1. “This train is delayed due to a late-running train.”

One of the first roadblocks in your Galarian adventure is caused by a herd of Wooloo on the railroads, and if there’s anything we’re known for the U.K., it’s our absolutely abysmal train service. We’re small enough to get you from one end of the country to the other in a couple of hours (at about half your monthly wages), but good luck getting there on time. It’s no-doubt the first thing Game Freak reps noticed when coming over from Japan to scout out their inspiration.

If it’s not down to the endless amounts of maintenance going on to “improve the line,” it’s a chain of delays caused by one driver nipping out for a sandwich.  It’s usually a single leaf or fugitive hopping on the tracks — two equally dangerous events in the eyes of the rail service — but after seeing a bunch of Labradors chilling at the station the other week, our fields of sheep causing a ruckus is probably more common out in the country than I think.

2. Seagulls want me sandwich.

Step into the Wild Area and you’ll see flocks of Wingulls circling the fields of tall grass. Back in Blighty, when you’re not pushing through a flock of pigeons to get to McDonald’s, you’re dodging seagulls in the hopes they won’t swoop down and steal your Big Mac. Since the U.K. is so geographically small, you’re almost always close enough to the coast for the devil birds to come down looking for a bite to eat — be that your sandwich or your whole, human arm.

With reports of them getting bold and strong enough to steal small dogs at this point, seagulls are like a swarming brood of dragons constantly circling over us, waiting until we’re ripe for the picking. Wingull aren’t super aggressive right now, but that’s where their real-life counterparts tricked us. They want that pack of sausages Joe just gave you and they’ll tear your limbs off to get them.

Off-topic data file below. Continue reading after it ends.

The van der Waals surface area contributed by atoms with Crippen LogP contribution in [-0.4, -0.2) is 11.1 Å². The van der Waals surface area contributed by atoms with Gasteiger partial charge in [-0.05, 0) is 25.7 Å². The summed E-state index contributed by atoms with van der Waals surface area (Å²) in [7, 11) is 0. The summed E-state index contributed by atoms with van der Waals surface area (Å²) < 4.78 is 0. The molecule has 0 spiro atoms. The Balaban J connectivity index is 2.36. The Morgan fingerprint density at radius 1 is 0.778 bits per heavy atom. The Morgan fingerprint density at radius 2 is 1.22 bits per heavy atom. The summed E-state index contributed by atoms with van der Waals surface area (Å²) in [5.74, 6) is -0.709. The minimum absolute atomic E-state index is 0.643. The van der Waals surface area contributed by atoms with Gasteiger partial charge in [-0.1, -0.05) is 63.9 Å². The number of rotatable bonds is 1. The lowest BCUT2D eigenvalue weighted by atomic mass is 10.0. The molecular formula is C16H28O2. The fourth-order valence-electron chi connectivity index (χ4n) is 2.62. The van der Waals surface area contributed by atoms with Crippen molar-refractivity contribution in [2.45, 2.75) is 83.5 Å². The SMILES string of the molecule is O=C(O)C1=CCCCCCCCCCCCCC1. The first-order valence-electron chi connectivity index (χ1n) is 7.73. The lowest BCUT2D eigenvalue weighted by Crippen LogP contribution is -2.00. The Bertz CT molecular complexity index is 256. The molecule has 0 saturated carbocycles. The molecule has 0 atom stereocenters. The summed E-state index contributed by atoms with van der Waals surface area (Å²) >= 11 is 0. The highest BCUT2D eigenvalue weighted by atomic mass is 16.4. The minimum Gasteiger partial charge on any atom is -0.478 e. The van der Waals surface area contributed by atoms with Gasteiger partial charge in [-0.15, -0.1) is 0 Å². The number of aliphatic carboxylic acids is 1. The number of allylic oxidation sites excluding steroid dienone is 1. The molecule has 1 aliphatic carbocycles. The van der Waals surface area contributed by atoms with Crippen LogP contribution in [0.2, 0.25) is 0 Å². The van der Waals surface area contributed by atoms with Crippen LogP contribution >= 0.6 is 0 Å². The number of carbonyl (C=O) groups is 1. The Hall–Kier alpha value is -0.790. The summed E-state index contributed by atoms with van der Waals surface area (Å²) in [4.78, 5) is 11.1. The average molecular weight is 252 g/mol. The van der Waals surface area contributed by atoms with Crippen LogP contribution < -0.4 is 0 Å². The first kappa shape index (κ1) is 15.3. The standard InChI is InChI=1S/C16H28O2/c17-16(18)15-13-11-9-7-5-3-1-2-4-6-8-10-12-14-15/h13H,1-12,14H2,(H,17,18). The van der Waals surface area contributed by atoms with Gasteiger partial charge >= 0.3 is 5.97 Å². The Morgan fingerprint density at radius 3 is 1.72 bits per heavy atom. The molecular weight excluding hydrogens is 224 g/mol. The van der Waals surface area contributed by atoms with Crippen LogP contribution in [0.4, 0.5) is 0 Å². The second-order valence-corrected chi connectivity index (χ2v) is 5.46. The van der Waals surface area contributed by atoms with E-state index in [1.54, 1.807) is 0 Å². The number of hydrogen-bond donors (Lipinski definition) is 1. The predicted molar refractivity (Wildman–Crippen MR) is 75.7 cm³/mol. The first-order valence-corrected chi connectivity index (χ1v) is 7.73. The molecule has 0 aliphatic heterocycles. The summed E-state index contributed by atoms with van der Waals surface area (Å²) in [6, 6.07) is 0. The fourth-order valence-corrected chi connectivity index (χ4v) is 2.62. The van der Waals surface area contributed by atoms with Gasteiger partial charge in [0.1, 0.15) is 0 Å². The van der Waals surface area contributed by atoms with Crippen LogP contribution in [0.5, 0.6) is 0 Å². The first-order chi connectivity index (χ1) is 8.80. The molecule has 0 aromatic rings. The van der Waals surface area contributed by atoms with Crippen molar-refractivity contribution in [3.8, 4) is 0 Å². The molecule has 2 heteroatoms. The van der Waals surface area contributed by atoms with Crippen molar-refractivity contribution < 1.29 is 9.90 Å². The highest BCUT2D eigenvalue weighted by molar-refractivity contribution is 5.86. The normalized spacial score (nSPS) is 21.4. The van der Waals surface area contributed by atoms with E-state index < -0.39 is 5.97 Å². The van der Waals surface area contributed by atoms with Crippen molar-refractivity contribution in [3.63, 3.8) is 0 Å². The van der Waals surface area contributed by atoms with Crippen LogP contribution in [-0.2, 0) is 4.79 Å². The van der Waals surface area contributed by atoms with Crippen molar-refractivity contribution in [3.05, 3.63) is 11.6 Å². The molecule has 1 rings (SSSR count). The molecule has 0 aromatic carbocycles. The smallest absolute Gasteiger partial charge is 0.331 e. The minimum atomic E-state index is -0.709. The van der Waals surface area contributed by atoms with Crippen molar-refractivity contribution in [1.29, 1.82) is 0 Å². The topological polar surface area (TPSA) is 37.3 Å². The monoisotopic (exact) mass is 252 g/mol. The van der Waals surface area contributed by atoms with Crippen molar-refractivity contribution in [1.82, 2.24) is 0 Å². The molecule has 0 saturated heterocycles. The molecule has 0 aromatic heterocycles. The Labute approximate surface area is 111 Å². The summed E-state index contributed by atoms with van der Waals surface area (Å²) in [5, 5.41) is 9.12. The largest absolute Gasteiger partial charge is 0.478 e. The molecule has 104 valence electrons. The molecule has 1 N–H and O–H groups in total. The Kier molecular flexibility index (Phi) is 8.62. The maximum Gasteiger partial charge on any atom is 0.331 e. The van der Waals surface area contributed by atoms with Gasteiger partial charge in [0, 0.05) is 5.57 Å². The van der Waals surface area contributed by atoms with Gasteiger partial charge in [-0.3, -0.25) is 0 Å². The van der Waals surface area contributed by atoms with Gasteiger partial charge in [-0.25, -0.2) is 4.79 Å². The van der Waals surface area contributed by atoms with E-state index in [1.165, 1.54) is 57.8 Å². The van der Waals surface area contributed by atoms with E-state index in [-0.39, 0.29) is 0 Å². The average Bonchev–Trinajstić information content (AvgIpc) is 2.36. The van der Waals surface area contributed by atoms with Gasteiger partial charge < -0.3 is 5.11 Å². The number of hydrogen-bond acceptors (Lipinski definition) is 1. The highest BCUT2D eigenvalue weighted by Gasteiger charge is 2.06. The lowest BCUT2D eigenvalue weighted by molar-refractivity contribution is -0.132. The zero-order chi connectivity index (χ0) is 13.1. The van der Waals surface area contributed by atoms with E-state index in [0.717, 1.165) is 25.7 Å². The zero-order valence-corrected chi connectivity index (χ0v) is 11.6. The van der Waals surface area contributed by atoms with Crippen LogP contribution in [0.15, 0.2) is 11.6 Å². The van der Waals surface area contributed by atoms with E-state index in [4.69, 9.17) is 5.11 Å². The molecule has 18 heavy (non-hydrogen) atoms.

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3. Selling everything for some new trainers.

The British youth love trainers. They’re synonymous with our mouthy, rude street kids. The right pair of trainers is a status symbol not unlike a luxury sports car or phone. When they’re not being robbed from your local JD Sports, kids are off fencing their own possessions to impress their mates with a new pair of Nike Air Max 90s.

It’s something Pokemon actually manages to capture really well. The nearby PokeMart will buy just about anything you find on the floor. And with a boutique in every town selling mountains of trendy clothes, it’s easy to empty your bag on the counter in exchange for a cool new look. There’s no room for sick Pokemon here — just a sick new outfit.

Galar – A Great British Utopia?

There’s a million other ways Galar does and does not feel like the place I’ve reluctantly called home for more than two decades now. Like where are all the pies and pasties? And what’s with the friendly open-door policy on every house, anyway? Haven’t these people seen those muscular Machoke hunting folk for sport?

But for the minor cultural shortcomings, Galar feels like a Blighty not crippled by the implications of class-based poverty. People are polite, friendly, and not trying to sell you weed or a new broadband service on every corner. It’s clean, inviting, and the kind of place Britain could be if we weren’t at each other’s throats every waking hour of the day. I like it there.